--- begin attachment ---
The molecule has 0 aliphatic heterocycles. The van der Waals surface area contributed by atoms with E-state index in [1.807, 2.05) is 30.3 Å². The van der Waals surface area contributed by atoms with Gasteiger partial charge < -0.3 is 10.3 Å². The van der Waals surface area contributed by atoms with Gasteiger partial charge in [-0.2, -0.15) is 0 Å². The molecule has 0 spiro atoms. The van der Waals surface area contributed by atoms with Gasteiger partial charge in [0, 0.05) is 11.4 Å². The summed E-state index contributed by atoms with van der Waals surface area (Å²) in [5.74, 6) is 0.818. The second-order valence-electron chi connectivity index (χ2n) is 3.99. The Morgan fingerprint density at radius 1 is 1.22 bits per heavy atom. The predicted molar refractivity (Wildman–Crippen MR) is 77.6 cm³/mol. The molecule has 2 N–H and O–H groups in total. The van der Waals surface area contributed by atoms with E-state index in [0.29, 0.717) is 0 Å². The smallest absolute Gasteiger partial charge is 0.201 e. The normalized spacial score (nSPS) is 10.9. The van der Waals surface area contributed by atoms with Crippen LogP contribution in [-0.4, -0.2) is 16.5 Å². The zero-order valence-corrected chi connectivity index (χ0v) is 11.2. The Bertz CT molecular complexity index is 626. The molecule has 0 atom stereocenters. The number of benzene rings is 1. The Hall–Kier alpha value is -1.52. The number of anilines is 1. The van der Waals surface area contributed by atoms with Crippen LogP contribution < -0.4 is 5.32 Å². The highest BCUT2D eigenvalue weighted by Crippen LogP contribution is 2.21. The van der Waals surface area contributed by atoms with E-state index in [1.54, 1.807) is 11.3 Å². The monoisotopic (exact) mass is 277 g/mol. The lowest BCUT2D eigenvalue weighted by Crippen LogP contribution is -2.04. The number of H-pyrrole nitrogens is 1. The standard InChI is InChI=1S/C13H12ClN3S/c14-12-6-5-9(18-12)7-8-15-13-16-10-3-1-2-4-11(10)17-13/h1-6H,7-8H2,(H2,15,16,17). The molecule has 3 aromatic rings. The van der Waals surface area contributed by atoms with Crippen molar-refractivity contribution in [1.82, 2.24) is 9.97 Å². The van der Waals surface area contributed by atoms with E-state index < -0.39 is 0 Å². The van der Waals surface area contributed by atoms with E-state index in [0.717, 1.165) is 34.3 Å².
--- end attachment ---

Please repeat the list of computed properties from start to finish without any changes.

The molecule has 0 aliphatic heterocycles. The van der Waals surface area contributed by atoms with E-state index in [1.807, 2.05) is 30.3 Å². The van der Waals surface area contributed by atoms with Gasteiger partial charge < -0.3 is 10.3 Å². The van der Waals surface area contributed by atoms with Gasteiger partial charge in [-0.2, -0.15) is 0 Å². The molecule has 0 spiro atoms. The van der Waals surface area contributed by atoms with Gasteiger partial charge in [0, 0.05) is 11.4 Å². The summed E-state index contributed by atoms with van der Waals surface area (Å²) in [5.74, 6) is 0.818. The second-order valence-electron chi connectivity index (χ2n) is 3.99. The Morgan fingerprint density at radius 1 is 1.22 bits per heavy atom. The predicted molar refractivity (Wildman–Crippen MR) is 77.6 cm³/mol. The molecule has 2 N–H and O–H groups in total. The van der Waals surface area contributed by atoms with E-state index in [0.29, 0.717) is 0 Å². The smallest absolute Gasteiger partial charge is 0.201 e. The normalized spacial score (nSPS) is 10.9. The van der Waals surface area contributed by atoms with Crippen LogP contribution in [-0.4, -0.2) is 16.5 Å². The zero-order valence-corrected chi connectivity index (χ0v) is 11.2. The Bertz CT molecular complexity index is 626. The molecule has 0 atom stereocenters. The number of benzene rings is 1. The Hall–Kier alpha value is -1.52. The number of anilines is 1. The van der Waals surface area contributed by atoms with Crippen LogP contribution < -0.4 is 5.32 Å². The highest BCUT2D eigenvalue weighted by Crippen LogP contribution is 2.21. The van der Waals surface area contributed by atoms with E-state index in [1.54, 1.807) is 11.3 Å². The monoisotopic (exact) mass is 277 g/mol. The lowest BCUT2D eigenvalue weighted by Crippen LogP contribution is -2.04. The number of H-pyrrole nitrogens is 1. The standard InChI is InChI=1S/C13H12ClN3S/c14-12-6-5-9(18-12)7-8-15-13-16-10-3-1-2-4-11(10)17-13/h1-6H,7-8H2,(H2,15,16,17). The molecule has 3 aromatic rings. The van der Waals surface area contributed by atoms with Crippen molar-refractivity contribution in [1.82, 2.24) is 9.97 Å². The van der Waals surface area contributed by atoms with E-state index < -0.39 is 0 Å². The van der Waals surface area contributed by atoms with E-state index in [0.717, 1.165) is 34.3 Å².